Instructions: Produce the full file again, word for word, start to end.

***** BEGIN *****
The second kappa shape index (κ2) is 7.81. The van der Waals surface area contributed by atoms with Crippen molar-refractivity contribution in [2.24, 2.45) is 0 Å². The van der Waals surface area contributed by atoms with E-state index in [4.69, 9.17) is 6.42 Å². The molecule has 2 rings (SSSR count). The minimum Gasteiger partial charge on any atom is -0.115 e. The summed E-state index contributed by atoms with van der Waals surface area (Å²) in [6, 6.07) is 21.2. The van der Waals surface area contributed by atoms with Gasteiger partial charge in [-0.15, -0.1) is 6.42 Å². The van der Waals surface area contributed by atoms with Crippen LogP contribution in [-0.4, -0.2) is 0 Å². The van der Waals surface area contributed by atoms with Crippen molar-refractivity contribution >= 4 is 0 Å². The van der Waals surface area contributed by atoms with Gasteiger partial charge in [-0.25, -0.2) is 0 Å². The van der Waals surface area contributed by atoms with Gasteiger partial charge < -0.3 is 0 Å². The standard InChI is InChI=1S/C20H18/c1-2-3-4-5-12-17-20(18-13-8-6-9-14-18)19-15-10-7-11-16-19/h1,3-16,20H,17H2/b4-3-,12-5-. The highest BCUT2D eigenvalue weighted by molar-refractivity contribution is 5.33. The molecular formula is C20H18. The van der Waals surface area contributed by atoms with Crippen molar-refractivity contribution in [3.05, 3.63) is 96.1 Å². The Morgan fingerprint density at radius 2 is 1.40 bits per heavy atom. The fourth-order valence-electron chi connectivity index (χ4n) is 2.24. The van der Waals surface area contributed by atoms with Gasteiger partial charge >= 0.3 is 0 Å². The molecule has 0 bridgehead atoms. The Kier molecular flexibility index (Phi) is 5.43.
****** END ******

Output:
The second kappa shape index (κ2) is 7.81. The van der Waals surface area contributed by atoms with Crippen molar-refractivity contribution in [2.24, 2.45) is 0 Å². The van der Waals surface area contributed by atoms with E-state index in [4.69, 9.17) is 6.42 Å². The molecule has 2 rings (SSSR count). The minimum Gasteiger partial charge on any atom is -0.115 e. The summed E-state index contributed by atoms with van der Waals surface area (Å²) in [6, 6.07) is 21.2. The van der Waals surface area contributed by atoms with Gasteiger partial charge in [-0.15, -0.1) is 6.42 Å². The van der Waals surface area contributed by atoms with Crippen LogP contribution in [-0.4, -0.2) is 0 Å². The van der Waals surface area contributed by atoms with Crippen molar-refractivity contribution >= 4 is 0 Å². The van der Waals surface area contributed by atoms with Gasteiger partial charge in [-0.25, -0.2) is 0 Å². The van der Waals surface area contributed by atoms with Gasteiger partial charge < -0.3 is 0 Å². The standard InChI is InChI=1S/C20H18/c1-2-3-4-5-12-17-20(18-13-8-6-9-14-18)19-15-10-7-11-16-19/h1,3-16,20H,17H2/b4-3-,12-5-. The highest BCUT2D eigenvalue weighted by molar-refractivity contribution is 5.33. The molecular formula is C20H18. The van der Waals surface area contributed by atoms with Crippen molar-refractivity contribution in [3.05, 3.63) is 96.1 Å². The Morgan fingerprint density at radius 2 is 1.40 bits per heavy atom. The fourth-order valence-electron chi connectivity index (χ4n) is 2.24. The van der Waals surface area contributed by atoms with Gasteiger partial charge >= 0.3 is 0 Å². The molecule has 0 bridgehead atoms. The Kier molecular flexibility index (Phi) is 5.43.